Monday, April 3, 2017

Digital Assistants Are Here To Stay

Digital assistants (DAs) such as Amazon Echo, Google Home, Microsoft Cortana or Apple's SIRI are becoming very popular.  Presently these platforms are capable of answering simple questions such as "What's the weather like today?" or "Where is the closest Thai restaurant?" They can also play your favorite music, set a reminder, or plot the fastest route to wherever you want to go.  I have an iPhone and interact with SIRI nearly every day.  However, as with most technologies, none of us should become too comfortable.  The industry has big plans for DAs, and the versions available today are just the beginning.  
   First, let's consider how DAs actually work (Spoiler Alert - It's complicated).  Let's use SIRI as an example.  To start, SIRI actually stands for Speech Interpretation and Recognition Interface.  Catchy name, but it's no surprise Apple decided to go with SIRI instead.  When you speak to SIRI, the first challenge is to translate your voice to text, using speech recognition technology.  Because there are multiple ways to ask any question, and people speak with many different accents, this is one of the most complicated steps.  The text file is then sent to Apple's servers which have a large repository of frequently asked questions and potential responses.  The servers then use natural language processing to determine what action to take.  The results are delivered back to your device and then translated back into a synthesized voice using text-to-speech technology.  Pretty amazing, considering that we usually get our answer back in just a few seconds.
   So what is the future of this technology, and why are so many tech giants rushing to get a seat at the table?  For starters, for many years technology has been steadily moving away from traditional computers and websites to mobile computing platforms.  This puts the power of the Internet in our hands no matter where we are.  In a way, the move to DAs is simply a continuation of this trend.  Think about it, when you use a digital assistant you are no longer directly interacting with a search engine or website.  The digital assistant does all that for you!  If this trend continues, and there is every likelihood that it will, this has the potential to significantly shift the tech balance of power.  For example, when I ask SIRI a question, I'm not sure what search engine is being used, but I'm fairly certain it isn't Google!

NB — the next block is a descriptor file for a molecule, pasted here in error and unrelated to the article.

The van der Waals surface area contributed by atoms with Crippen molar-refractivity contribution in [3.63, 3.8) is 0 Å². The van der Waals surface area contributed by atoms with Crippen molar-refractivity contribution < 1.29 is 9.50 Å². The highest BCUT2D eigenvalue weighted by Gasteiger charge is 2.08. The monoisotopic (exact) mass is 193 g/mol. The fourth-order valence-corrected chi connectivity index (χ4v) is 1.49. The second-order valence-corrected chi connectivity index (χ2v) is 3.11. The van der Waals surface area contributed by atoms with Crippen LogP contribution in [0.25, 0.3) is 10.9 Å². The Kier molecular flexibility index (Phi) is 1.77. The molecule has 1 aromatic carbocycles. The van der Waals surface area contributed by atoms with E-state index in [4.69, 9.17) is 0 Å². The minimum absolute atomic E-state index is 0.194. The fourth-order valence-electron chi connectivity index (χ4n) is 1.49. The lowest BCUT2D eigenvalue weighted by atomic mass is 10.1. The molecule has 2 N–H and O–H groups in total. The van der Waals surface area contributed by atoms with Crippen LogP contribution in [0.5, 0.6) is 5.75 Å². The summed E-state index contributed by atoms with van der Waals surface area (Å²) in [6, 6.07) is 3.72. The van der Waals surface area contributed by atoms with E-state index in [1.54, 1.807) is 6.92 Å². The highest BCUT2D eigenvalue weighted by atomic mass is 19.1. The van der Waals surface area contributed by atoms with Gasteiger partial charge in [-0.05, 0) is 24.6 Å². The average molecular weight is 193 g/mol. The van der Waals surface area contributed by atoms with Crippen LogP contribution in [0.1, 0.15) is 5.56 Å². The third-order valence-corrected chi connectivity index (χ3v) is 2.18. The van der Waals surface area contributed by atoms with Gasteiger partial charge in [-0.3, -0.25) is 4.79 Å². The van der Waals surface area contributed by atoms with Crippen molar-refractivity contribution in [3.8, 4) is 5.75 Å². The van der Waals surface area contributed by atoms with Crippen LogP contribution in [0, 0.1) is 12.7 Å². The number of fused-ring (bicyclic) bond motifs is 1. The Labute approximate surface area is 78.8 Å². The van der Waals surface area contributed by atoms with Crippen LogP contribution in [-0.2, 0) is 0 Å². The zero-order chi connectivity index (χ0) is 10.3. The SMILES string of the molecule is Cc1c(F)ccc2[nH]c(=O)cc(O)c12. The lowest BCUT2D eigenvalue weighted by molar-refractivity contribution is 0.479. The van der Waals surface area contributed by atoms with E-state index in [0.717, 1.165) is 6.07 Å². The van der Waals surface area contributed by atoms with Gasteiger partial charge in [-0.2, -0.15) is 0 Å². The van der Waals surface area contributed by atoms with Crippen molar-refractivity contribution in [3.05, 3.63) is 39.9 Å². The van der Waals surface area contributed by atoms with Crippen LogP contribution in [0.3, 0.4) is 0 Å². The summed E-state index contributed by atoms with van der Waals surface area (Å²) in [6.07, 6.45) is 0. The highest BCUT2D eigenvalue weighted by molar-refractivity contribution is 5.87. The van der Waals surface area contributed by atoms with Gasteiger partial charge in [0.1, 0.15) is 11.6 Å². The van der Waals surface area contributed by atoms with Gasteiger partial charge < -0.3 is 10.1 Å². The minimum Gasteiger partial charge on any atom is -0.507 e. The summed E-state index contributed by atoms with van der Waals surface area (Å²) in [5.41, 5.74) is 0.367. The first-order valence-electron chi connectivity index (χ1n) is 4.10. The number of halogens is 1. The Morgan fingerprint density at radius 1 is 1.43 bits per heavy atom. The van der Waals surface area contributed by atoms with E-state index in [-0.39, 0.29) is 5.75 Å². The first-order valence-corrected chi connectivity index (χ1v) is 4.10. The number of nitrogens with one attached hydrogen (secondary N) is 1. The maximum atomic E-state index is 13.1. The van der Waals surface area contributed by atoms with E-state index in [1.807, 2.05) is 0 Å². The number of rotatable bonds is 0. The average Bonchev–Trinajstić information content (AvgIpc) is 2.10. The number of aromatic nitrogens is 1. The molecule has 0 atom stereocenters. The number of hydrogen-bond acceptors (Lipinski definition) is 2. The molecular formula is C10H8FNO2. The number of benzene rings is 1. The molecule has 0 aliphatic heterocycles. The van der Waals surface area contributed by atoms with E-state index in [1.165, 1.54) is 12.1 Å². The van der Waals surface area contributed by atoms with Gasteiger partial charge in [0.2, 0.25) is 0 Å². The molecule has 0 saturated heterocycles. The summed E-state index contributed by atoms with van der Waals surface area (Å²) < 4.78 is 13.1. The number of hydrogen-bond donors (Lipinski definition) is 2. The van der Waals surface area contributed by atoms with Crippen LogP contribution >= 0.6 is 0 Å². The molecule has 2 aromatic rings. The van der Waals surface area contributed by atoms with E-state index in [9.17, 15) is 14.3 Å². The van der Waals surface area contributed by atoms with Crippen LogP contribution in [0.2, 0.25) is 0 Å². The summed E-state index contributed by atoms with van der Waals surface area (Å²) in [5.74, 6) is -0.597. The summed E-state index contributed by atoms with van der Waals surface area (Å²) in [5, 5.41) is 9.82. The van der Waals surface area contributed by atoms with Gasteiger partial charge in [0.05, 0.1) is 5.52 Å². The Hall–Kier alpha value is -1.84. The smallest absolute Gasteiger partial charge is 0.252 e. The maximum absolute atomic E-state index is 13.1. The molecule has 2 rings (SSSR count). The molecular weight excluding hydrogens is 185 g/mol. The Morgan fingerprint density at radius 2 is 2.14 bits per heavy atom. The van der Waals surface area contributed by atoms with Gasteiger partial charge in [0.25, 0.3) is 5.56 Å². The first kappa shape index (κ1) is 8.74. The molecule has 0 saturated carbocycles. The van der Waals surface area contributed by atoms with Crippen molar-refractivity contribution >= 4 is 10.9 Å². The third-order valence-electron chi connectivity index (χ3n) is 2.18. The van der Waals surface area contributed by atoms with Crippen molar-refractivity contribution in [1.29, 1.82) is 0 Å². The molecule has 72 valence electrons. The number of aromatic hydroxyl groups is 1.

In the future DAs will become more powerful, more intuitive and able to answer much more complex questions.  As a result, we will become increasing reliant on our new digital friends.  
   My apologies, I have to end this post, SIRI is calling me.


  1. Maybe I'm a little paranoid but should we be concerned that these devices can be hacked or leveraged to listen in our our conversations whether we are intentionally interacting with the Digital Assistant or not? Are we acquiescing to George Orwell's "Big Brother" in exchange for a little convenience? [Ok, a lot of really cool convenience.] From Chuck

  2. No, I don't think you're paranoid at all. Clearly the digital assistants are always listening, waiting for a command. Who knows, maybe one day we'll hear about someone that was spied on via their digital assistant. We could of course refuse to use them, but then (as you say) we would give up the convenience. Quite a conundrum, and unfortunately I can't ask SIRI for advice of this.